Too bad: it was shaping up to be a great season in Aspen, for those who call it their second home. The weather was great, and even if the weather turned lousy there were the holiday parties ahead, and even if the parties ended up being not so hot ... well, you'd still be rich, or you wouldn't even be there. Everything was fine until gay activists in Los Angeles called for a boycott of Colorado in reprisal for the state's narrow vote in favor of an amendment that would overturn local gay-rights laws. This posed what passes for a moral dilemma in the lives of people like Don Johnson, Vanna White, Jack Nicholson, George Hamilton and Goldie Hawn: whether to spend Christmas on the slopes of Aspen, or go to Tahoe or Jackson Hole instead. ...
  • Typing Without Keys

    As a financial writer for Newsday, a suburban New York daily, Susan Harrigan had what once was considered one of the safest jobs around: she sat at a desk and typed. The pain in her arms and hands began without warning in the spring of 1989, and soon she found herself unable to so much as hit a typewriter key. For more than a year, Harrigan, now 47, couldn't work, cook a meal or even turn a doorknob; she tied strings to her dresser drawers so she could open them with her teeth. "I didn't know I was capable of being in that much pain for so long," she says. She was given a variety of diagnoses, but they came down to this: that three years of typing against deadline on a word processor had caused permanent damage to the muscles, nerves and tendons of her arms. She was, as she contends in a lawsuit filed against the manufacturer of Newsday's word-processing equipment, a victim of her keyboard. ...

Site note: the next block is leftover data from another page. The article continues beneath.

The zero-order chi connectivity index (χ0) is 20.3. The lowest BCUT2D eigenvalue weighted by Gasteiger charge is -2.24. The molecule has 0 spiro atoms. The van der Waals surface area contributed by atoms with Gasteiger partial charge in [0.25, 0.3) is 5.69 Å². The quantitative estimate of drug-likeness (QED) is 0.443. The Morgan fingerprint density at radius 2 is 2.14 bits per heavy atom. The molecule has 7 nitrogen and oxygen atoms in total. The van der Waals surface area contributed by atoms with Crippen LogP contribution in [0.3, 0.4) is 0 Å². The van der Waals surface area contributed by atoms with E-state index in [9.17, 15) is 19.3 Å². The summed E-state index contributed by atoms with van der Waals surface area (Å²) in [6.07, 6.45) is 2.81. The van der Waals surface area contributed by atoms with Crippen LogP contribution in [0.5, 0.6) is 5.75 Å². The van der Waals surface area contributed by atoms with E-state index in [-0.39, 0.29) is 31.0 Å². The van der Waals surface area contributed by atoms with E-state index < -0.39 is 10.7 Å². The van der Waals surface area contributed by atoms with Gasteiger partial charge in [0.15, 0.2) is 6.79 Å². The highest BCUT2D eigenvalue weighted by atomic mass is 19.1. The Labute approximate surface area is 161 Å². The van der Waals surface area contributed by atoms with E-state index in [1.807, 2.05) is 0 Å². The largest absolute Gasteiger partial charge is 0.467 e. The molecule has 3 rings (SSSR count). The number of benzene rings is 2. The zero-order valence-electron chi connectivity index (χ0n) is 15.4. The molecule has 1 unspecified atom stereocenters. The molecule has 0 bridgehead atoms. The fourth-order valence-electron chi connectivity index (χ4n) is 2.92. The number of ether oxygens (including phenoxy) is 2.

• And You Thought Things Couldn't Get Any Worse

    In the end, when things go sour in a relationship it always comes down to the same thing, whether the parties are disposing of a pair of snow tires or a princedom: who gets what. Over the last few months, in an extraordinary series of meetings at Balmoral Castle, the world's most famously unhappy couple have worked out a tentative agreement to, in effect, live apart without benefit of divorce. And while the very royal are indeed different from the rest of us-they have their own retinues, for instance-in some ways they are no different from anyone else you might read about in the gossip pages, like the Trumps. She gets their apartment at Kensington Palace, in London, convenient to the San Lorenzo restaurant. He gets Highgrove, the stately mansion in Gloucester, 100 miles from the detested skyscrapers of the capital but tantalizingly close to the residence of his dear friend Camilla Parker Bowles. She gets to live the cosmopolitan life she enjoys, and to work for her causes: AIDS,...
  • Light Work If You Can Get It

    They are, literally, the unsung Americans. While John Henry was being a steel-drivin' man, Lord Lord, they spent the morning in the toolshed, complaining that their hammers just didn't feel right. Diego Rivera never painted them as heroic figures hanging out in the men's room reading the papers, and Studs Terkel missed interviewing them because they usually went home early with a headache. They are America's goof-offs, and if they noticed that Woody Guthrie never dedicated a ballad to the men who snuck away from building the Grand Coulee Dam to go tubing down the Columbia River. . . well, they probably were too busy with the crossword puzzle to care. Until now. ...
  • Beware the Glove Compartment